“Europe will pay for what they have done,” said Turkish president Recep Tayyip Erdogan recently, calling the continent a “sick man” that has “humiliated” and “oppressed” Turks. In making this threat, he perhaps didn’t envision anything such as when Turkish forces twice reached the gates of Vienna in their bids to dominate Europe. But conquest is definitely on his mind.
What’s currently raising Erdogan’s ire are Germany’s and Holland’s limits on rallies designed to win the support of 5.5 million Turkish expatriates; he wants their votes in a Sunday plebiscite that could further increase his presidential powers. In fact, the anti-rally measures inspired not only the recent threat, but one late last month in which Erdogan said that if Europe continues its behavior, “no European, no Westerner will be able to take steps on the street safely and peacefully” anywhere in the world.
The Turkish president’s rhetoric could, of course, be chalked up to red-meat bluster designed to garner support and manipulate opponents. And he certainly knows how to exploit politically correct Western sensitivities. He has likened European leaders to “Nazis” and stated that the “spirit of fascism is roaming the streets of Europe.” He has hurled accusations of “racism” to explain alleged Western antipathy toward Turks (who, note, are Caucasian).
Erdogan also responded to the European Union’s new ban on headscarves in the workplace with a common jihadist line right out of Osama bin Laden’s playbook: that Westerners were launching another “crusade” against Muslims (ironic since the Crusades were actually defensive actions designed to ward off their day’s jihadists—who also aimed to conquer Europe).
Yet say what we will about Erdogan’s ambitions and artifice, his diagnosis of a sick, collapsing Europe ripe for foreign domination isn’t mere jihadist fantasy. For example, Italian Monsignor Carlo Liberati opined likewise in a January interview, lamenting, “In 10 years we will all be Muslims because of our stupidity.” This timeframe is a gross exaggeration, of course, yet the clergyman was getting at a very real phenomenon: “They [Muslims] have children and we do not; we are in decline,” as he put it.
Statistics bear this out. Virtually every Western nation has a fertility rate well below replacement level (2.1 children per woman). Israel, sometimes considered part of the West, appears the only exception. This matters because, as pundit Mark Steyn observed, “The future belongs to those who show up for it.”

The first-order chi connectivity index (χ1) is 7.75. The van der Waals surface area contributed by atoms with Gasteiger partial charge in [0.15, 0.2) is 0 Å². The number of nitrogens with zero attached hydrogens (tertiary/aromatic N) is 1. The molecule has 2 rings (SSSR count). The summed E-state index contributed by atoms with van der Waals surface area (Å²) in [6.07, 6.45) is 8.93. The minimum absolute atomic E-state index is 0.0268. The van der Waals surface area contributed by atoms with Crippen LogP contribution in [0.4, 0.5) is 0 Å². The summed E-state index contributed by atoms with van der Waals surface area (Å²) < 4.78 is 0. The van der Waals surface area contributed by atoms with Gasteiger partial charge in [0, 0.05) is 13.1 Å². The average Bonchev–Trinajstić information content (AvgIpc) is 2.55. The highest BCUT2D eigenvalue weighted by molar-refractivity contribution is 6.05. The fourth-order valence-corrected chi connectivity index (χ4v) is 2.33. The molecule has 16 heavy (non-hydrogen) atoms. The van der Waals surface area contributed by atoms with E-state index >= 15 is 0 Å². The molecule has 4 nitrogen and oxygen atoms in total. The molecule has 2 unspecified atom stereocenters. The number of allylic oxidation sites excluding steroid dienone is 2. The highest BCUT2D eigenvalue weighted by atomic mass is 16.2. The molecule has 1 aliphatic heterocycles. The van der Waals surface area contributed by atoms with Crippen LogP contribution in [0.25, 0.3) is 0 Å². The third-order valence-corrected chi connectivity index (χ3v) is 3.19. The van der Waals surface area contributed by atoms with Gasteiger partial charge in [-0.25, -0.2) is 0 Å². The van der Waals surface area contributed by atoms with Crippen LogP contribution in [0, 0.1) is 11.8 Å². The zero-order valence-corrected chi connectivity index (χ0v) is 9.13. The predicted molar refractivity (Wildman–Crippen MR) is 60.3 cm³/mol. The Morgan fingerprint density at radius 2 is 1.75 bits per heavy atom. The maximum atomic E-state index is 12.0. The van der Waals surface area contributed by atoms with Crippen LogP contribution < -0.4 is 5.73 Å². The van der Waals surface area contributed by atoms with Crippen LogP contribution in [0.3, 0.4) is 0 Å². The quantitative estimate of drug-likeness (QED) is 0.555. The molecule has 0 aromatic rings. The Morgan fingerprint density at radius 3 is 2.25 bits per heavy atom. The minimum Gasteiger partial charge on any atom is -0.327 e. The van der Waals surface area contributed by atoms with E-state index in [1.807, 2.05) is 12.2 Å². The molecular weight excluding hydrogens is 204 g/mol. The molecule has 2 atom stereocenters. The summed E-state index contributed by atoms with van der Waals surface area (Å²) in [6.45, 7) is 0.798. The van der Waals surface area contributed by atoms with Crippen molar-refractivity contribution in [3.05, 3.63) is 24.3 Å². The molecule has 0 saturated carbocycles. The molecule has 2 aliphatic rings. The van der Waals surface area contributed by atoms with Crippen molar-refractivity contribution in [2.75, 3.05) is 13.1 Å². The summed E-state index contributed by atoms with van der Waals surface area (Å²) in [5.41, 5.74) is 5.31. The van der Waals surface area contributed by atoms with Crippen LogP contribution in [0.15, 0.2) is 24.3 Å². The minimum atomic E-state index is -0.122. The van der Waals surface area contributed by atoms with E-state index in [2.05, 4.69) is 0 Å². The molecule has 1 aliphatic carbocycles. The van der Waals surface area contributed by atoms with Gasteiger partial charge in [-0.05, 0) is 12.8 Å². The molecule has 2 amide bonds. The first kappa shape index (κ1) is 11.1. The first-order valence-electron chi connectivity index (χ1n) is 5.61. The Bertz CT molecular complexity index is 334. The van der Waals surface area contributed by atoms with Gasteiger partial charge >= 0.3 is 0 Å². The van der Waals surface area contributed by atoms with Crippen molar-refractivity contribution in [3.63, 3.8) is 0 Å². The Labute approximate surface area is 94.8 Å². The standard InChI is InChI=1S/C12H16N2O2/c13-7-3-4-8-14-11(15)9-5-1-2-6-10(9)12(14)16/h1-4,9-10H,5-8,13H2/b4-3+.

This may be the “price” Erdogan said Europe would pay: birth-dearth-born demographic conquest. As to this, no one referenced this phenomenon more bluntly than late Libyan leader Muammar Gadhafi when he stated in 2006, “We have 50 million Muslims in Europe. There are signs that Allah will grant Islam victory in Europe—without swords, without guns, without conquest—will turn it into a Muslim continent within a few decades.”
Of course, Erdogan isn’t quite like Gadhafi—he wears a suit and tie. Yet last month he expressed similar demographic-jihadist sentiments, telling Turks in Europe, “Have five children, not three. You are Europe’s future.” Some say this is no surprise, that Erdogan dreams of restoring the Ottoman Empire, the former Turkish realm that, as the world’s last great caliphate, twice reached those Viennese gates.
Yet what kind of European future would an Islamic one be? As Steyn asks, “Can the developed world get more Muslim in its demographic character without becoming more Muslim in its political character?” Moreover, he wonders, “[W]ill there always be an England if there are hardly any Englishmen left in it?”
Would we have to wonder, though, if at issue were the supplanting of a distant rainforest tribe with another people? Or we could ask: with hardly any Sioux in it, how Sioux is Sioux City?
Yet this implicit cultural chauvinism (“Of course our liberal values will triumph!”), borne by cultural relativists who claim to loathe such attitudes, ignores that religion is dying out—only among people who themselves are dying out: Westerners.
Like anarchy, atheism isn’t a permanent state of affairs. In fact, studies show that the world is poised to become more religious during coming decades, not less. As Pew Research reported after examining this issue last year, “[P]eople with no religion will make up about 13% of the world’s population in 2050, down from roughly 16% as of 2010. …This is largely attributable to the fact that religious ‘nones’ are, on average, older and have fewer children than people who are affiliated with a religion.”
In other words, the atheism of relatively sterile secularists is buried with them—those who breed, lead.
So the future will be as the past has been, not a matter of whether religion will prevail, but only which one. And the passion currently lies with Europe’s Muslims. In fact and quite counterintuitively, studies show that younger Islamic generations in Europe are actually more jihadist-oriented—some would say more pious—than their elders.
The irony here is that, after centuries of caliphate-building and Crusades, what may conquer the West is not the sword of Islam but a secularism fancying that man really can live by bread alone.